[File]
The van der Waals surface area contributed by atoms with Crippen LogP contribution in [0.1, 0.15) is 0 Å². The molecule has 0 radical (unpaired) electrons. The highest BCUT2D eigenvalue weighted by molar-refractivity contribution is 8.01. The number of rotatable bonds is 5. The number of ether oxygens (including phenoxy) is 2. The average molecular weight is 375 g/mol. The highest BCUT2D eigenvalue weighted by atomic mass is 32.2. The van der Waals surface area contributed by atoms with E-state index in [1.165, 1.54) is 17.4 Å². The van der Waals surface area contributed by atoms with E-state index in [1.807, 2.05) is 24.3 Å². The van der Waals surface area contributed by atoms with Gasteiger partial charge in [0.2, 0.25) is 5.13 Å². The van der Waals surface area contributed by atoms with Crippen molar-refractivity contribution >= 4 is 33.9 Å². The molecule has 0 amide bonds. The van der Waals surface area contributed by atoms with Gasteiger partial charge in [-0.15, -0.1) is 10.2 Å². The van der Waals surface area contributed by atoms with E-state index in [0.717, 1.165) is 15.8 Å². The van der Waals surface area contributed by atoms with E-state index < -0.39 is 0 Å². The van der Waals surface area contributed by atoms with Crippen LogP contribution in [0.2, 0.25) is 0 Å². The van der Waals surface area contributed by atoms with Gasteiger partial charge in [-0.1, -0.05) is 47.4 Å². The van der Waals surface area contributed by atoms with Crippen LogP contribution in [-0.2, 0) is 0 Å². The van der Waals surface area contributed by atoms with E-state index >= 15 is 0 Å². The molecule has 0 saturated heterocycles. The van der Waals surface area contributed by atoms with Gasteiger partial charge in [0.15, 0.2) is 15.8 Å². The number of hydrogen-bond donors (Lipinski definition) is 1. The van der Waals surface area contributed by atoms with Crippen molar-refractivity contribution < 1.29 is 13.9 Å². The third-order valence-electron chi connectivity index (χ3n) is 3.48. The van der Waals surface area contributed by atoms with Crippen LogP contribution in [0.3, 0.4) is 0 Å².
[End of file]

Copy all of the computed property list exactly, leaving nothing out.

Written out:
The van der Waals surface area contributed by atoms with Crippen LogP contribution in [0.1, 0.15) is 0 Å². The molecule has 0 radical (unpaired) electrons. The highest BCUT2D eigenvalue weighted by molar-refractivity contribution is 8.01. The number of rotatable bonds is 5. The number of ether oxygens (including phenoxy) is 2. The average molecular weight is 375 g/mol. The highest BCUT2D eigenvalue weighted by atomic mass is 32.2. The van der Waals surface area contributed by atoms with E-state index in [1.165, 1.54) is 17.4 Å². The van der Waals surface area contributed by atoms with E-state index in [1.807, 2.05) is 24.3 Å². The van der Waals surface area contributed by atoms with Gasteiger partial charge in [0.2, 0.25) is 5.13 Å². The van der Waals surface area contributed by atoms with Crippen molar-refractivity contribution >= 4 is 33.9 Å². The molecule has 0 amide bonds. The van der Waals surface area contributed by atoms with Gasteiger partial charge in [-0.15, -0.1) is 10.2 Å². The van der Waals surface area contributed by atoms with E-state index in [0.717, 1.165) is 15.8 Å². The van der Waals surface area contributed by atoms with E-state index < -0.39 is 0 Å². The van der Waals surface area contributed by atoms with Crippen LogP contribution in [0.2, 0.25) is 0 Å². The van der Waals surface area contributed by atoms with Gasteiger partial charge in [-0.1, -0.05) is 47.4 Å². The van der Waals surface area contributed by atoms with Crippen LogP contribution in [-0.2, 0) is 0 Å². The van der Waals surface area contributed by atoms with E-state index >= 15 is 0 Å². The molecule has 0 saturated heterocycles. The van der Waals surface area contributed by atoms with Gasteiger partial charge in [0.15, 0.2) is 15.8 Å². The number of hydrogen-bond donors (Lipinski definition) is 1. The van der Waals surface area contributed by atoms with Crippen molar-refractivity contribution < 1.29 is 13.9 Å². The third-order valence-electron chi connectivity index (χ3n) is 3.48. The van der Waals surface area contributed by atoms with Crippen LogP contribution in [0.3, 0.4) is 0 Å².